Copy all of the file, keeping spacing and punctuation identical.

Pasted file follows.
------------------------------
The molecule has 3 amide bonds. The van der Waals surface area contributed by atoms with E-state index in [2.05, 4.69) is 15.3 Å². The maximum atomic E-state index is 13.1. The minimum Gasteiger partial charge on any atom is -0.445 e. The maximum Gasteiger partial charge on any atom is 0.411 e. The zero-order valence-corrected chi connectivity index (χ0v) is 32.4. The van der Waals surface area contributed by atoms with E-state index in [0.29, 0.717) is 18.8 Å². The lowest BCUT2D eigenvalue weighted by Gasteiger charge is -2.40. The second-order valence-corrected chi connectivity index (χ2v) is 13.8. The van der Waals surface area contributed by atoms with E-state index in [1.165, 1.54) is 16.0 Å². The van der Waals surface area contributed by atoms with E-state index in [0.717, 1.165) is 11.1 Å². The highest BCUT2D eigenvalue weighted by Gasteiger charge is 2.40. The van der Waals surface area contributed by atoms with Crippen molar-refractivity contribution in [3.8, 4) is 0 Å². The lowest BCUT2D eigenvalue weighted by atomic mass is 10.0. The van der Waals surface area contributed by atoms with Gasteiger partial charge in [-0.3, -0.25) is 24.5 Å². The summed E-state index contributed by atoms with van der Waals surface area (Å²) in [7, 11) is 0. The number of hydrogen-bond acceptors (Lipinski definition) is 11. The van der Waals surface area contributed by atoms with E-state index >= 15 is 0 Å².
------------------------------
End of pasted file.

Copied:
The molecule has 3 amide bonds. The van der Waals surface area contributed by atoms with E-state index in [2.05, 4.69) is 15.3 Å². The maximum atomic E-state index is 13.1. The minimum Gasteiger partial charge on any atom is -0.445 e. The maximum Gasteiger partial charge on any atom is 0.411 e. The zero-order valence-corrected chi connectivity index (χ0v) is 32.4. The van der Waals surface area contributed by atoms with E-state index in [0.29, 0.717) is 18.8 Å². The lowest BCUT2D eigenvalue weighted by Gasteiger charge is -2.40. The second-order valence-corrected chi connectivity index (χ2v) is 13.8. The van der Waals surface area contributed by atoms with E-state index in [1.165, 1.54) is 16.0 Å². The van der Waals surface area contributed by atoms with E-state index in [0.717, 1.165) is 11.1 Å². The highest BCUT2D eigenvalue weighted by Gasteiger charge is 2.40. The van der Waals surface area contributed by atoms with Crippen molar-refractivity contribution in [3.8, 4) is 0 Å². The lowest BCUT2D eigenvalue weighted by atomic mass is 10.0. The van der Waals surface area contributed by atoms with Gasteiger partial charge in [-0.3, -0.25) is 24.5 Å². The summed E-state index contributed by atoms with van der Waals surface area (Å²) in [7, 11) is 0. The number of hydrogen-bond acceptors (Lipinski definition) is 11. The van der Waals surface area contributed by atoms with E-state index >= 15 is 0 Å².